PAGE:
Most people want the American Dream to be true. The belief that you can accomplish anything if you just work hard enough seems like something worth believing, and worth attempting. If all it takes is a little sweat and determination, why should you settle for a life that doesn’t make you happy?
Indeed, many people, including myself, have staked their livelihoods on that very premise. I’ve resolved to realize my dreams, or die trying, and I can say with confidence that I haven’t died – at least not yet. However, I wonder if dreams are just as achievable in the other America, in the global south, where families may find themselves in economically destitute situations, and where the safety nets of Europe and the United States don’t exist.
I work for a non-profit called Pintando Caminos in Bogota, Colombia, and one of our main goals is to provide youth with the resources and opportunities that make it possible for them to achieve their dreams – but this isn’t an easy task. In neighborhoods like Potosi, the obstacles and lack of opportunity faced by the kids every day are extreme compared to what I had to overcome as a working-class kid from the United States. I didn’t have it easy – I’ve been working for a paycheck since the age of fourteen in order to support myself, I didn’t receive any financial help from my parents for college, etc – but at least I had a supportive family, enough to eat, and a decent public high school. For all of this I am grateful.
In 2009, 46% of Colombians were living in poverty, and 17% were living in “extreme poverty,” with an increasing percentage of that population living in urban slums. The neighborhood is located in the outskirts of Bogota, in the mountains, where families have been fleeing for generations in order to escape the rural violence stemming from decades of guerrilla warfare or, more recently, widespread flooding. As of right now, Colombia has one of the largest internally displaced populations in the world. And although most of the youth we serve in Pintando Caminos were born here in the city, the generational effects of systematic neglect and lack of resources have been passed down to them. The children of Potosi are growing up without access to adequate nutrition, a good education, or eventual work, and must at the same time cope with difficult family lives, the presence of drugs and gangs right outside their homes, and complicated health problems.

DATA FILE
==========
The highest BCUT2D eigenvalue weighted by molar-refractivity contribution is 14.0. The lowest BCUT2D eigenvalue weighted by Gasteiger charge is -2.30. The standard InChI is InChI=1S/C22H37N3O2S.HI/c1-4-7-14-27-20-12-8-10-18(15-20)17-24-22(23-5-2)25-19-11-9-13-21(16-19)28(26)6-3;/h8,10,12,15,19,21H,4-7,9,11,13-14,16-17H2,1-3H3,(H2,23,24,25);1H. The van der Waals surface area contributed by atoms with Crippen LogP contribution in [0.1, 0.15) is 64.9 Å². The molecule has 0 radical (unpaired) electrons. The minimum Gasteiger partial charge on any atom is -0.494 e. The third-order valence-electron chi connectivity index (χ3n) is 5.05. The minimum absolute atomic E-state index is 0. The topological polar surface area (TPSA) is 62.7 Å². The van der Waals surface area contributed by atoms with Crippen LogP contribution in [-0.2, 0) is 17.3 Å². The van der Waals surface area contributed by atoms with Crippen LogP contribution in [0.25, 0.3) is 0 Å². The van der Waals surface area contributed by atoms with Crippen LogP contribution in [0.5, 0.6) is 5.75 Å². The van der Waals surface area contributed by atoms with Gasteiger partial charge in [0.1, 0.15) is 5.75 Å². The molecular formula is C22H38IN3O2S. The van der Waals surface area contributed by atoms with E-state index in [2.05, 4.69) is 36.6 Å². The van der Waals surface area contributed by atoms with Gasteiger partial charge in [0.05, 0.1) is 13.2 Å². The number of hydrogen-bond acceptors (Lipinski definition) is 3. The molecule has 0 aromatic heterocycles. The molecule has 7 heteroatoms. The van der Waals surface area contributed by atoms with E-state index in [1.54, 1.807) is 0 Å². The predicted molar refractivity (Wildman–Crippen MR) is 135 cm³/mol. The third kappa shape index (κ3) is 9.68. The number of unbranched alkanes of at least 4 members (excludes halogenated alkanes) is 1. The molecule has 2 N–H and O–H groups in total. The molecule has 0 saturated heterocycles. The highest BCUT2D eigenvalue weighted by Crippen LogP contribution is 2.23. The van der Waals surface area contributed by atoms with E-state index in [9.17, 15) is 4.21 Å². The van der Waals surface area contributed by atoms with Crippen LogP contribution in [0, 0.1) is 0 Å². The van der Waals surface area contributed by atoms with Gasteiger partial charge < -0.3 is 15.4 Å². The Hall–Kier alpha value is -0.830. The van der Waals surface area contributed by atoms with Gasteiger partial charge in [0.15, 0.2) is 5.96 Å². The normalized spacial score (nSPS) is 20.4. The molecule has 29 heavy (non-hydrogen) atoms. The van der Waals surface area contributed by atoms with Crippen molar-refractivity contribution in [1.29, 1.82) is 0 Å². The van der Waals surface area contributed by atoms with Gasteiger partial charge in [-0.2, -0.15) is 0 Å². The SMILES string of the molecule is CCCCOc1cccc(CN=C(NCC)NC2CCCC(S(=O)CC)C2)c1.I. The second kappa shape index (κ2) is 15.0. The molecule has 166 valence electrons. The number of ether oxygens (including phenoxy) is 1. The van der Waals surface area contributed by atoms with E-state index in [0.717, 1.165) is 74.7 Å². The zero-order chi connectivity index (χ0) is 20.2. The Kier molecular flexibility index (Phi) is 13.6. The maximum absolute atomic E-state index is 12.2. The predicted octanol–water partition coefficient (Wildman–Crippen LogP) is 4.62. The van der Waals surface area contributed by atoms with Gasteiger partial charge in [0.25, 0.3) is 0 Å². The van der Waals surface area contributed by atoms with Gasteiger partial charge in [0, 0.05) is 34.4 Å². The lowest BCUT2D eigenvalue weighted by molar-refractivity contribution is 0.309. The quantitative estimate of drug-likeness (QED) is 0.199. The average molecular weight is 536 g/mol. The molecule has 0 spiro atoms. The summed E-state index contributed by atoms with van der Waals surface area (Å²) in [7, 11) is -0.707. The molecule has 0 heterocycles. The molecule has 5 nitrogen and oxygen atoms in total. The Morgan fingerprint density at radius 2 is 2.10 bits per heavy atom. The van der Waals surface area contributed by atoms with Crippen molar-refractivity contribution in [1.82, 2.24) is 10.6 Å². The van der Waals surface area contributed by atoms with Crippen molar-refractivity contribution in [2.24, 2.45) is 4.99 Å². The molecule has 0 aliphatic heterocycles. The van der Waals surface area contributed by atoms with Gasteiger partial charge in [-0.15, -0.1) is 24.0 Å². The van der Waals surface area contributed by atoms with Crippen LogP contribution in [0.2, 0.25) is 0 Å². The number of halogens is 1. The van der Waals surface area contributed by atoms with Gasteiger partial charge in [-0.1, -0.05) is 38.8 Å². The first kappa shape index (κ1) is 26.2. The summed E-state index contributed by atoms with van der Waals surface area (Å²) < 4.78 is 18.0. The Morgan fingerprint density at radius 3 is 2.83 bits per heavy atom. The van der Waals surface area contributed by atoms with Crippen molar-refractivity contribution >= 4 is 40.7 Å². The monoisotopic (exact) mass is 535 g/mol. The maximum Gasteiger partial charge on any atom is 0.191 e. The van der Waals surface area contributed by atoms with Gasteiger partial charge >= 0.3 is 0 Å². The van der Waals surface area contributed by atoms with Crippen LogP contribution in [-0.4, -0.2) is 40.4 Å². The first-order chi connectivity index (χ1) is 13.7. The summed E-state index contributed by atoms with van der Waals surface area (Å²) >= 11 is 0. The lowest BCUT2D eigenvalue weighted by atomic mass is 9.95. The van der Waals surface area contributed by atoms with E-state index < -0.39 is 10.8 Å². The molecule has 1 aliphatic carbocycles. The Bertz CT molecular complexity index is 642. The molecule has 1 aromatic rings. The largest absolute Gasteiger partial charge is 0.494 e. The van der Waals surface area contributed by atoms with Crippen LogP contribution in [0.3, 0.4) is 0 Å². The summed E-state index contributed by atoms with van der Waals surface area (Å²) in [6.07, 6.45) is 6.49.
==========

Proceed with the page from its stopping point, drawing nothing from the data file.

So we do what we can counter such a daunting lack of opportunity. First, love is the motor that drives our work – we’re like one big family. In Pintando Caminos, children are treated with respect, provided with a nutritional lunch, and are offered programs such as homework help, soccer school, English class, recreational activities, educational workshops, and field trips. Our goal is that the children we serve grow in a holistic way, develop intellectually, access work, and become active participants in their communities. The idea is that the children who benefit from our work be capable of breaking their cycle of poverty, overcoming the difficulties present in their environment, and succeed at becoming valued and supportive human beings who are capable of earning a living decently – with the goal that they multiply in their communities, in their productive lives, and in the country more generally.
Working in a neighborhood like Potosi requires one to be decidedly hopeful – and Pintando Caminos helps with that. As the kids return day after day to our programming and continue growing, we can see them developing into loving and healthy individuals with big dreams. They want to be doctors and veterinarians and firefighters because they genuinely want to help other people. It’s a humbling experience when a little girl who sleeps in a shack with a tin roof explains that she wants to be a doctor because that way people don’t sick so often. For kids it’s always that simple – people are suffering, so why not help?
My dream is that all the kids of Pintando Caminos have the opportunity to become what they hope to be. Let’s help give them the chance for success. Donate between now and December 31st and you can help write the happy conclusion to this story. Or, if you’ve been inspired by this story, spread the word and tell others about the work that we do.